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RAF carried out vital food drops to tackle famine in Ethiopia

As we get ready to remember the 70th anniversary of Operation Manna, former Hercules navigator Paul Hewson looks back on the humanitarian aid mission he took part in. Operation Bushel became one of the biggest air-drops of its kind when more than 32,000 tonnes of supplies were delivered to the starving people of Ethiopia. In this blog Paul talks about his experience delivering the aid to end the famine which inspired Bob Geldof's famous Christmas hit.

Op BushelA Hercules C1 from RAF Lyneham lands in Ethiopia to bring famine relief in 1985. Crown Copyright 1985.

A Hercules C1 from RAF Lyneham lands in Ethiopia to bring famine relief in 1985. Crown Copyright 1985.

The plight of the Ethiopian people was first highlighted by BBC journalist Michael Buerk who visited the country in 1984.

His moving report went around the world and governments responded to the public outcry by launching a humanitarian aid mission.

The RAF was at the forefront of this effort and sent six Hercules C-130s to help the disaster relief operation in November 1984.

Operating out of the capital city Addis Ababa, the crews flew four to five sorties a day, in difficult conditions.

The most badly affected areas were high into the mountains with only rough landing strips which presented challenges to the pilots and navigators.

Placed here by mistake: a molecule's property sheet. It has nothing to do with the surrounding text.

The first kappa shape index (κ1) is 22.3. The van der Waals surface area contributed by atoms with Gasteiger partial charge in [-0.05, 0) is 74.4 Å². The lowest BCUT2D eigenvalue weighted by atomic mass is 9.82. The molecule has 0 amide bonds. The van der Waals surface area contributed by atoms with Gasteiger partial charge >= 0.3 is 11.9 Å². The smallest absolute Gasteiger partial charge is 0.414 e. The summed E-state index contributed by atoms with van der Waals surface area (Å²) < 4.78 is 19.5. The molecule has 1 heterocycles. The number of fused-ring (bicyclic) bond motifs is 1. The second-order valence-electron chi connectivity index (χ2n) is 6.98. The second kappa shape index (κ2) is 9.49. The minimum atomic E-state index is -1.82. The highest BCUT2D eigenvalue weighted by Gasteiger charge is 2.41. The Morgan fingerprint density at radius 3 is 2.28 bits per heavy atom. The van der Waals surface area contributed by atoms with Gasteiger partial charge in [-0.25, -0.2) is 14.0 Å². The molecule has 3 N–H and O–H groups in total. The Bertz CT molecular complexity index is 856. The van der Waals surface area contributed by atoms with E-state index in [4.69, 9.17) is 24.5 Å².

Paul said: "We had the capability and we had already been trained to do the work so it was quite an easy thing to slip in to. It was natural that Britain would be asked to help."

Flying in at incredibly low levels, sometimes as close as 15ft, the aircraft completed four passes to drop four pallets of aid.

Paul continued: "Everything that was burst they would all be there sweeping everything off the drop zone, take it back and sifting to get every single grain and it brought it home to us really how hungry these people were and looking at them you could see they were absolutely starving."

The Hercules was the perfect aircraft for the job – its versatility meant it could be landed on short, dusty strips in remote places. In fact, 'Fat Albert', as it was nicknamed, could be described as a lorry with wings, such was its capability to deliver supplies and personnel.

By the end of the mission in December 1985 the RAF had completed 2,152 sorties.

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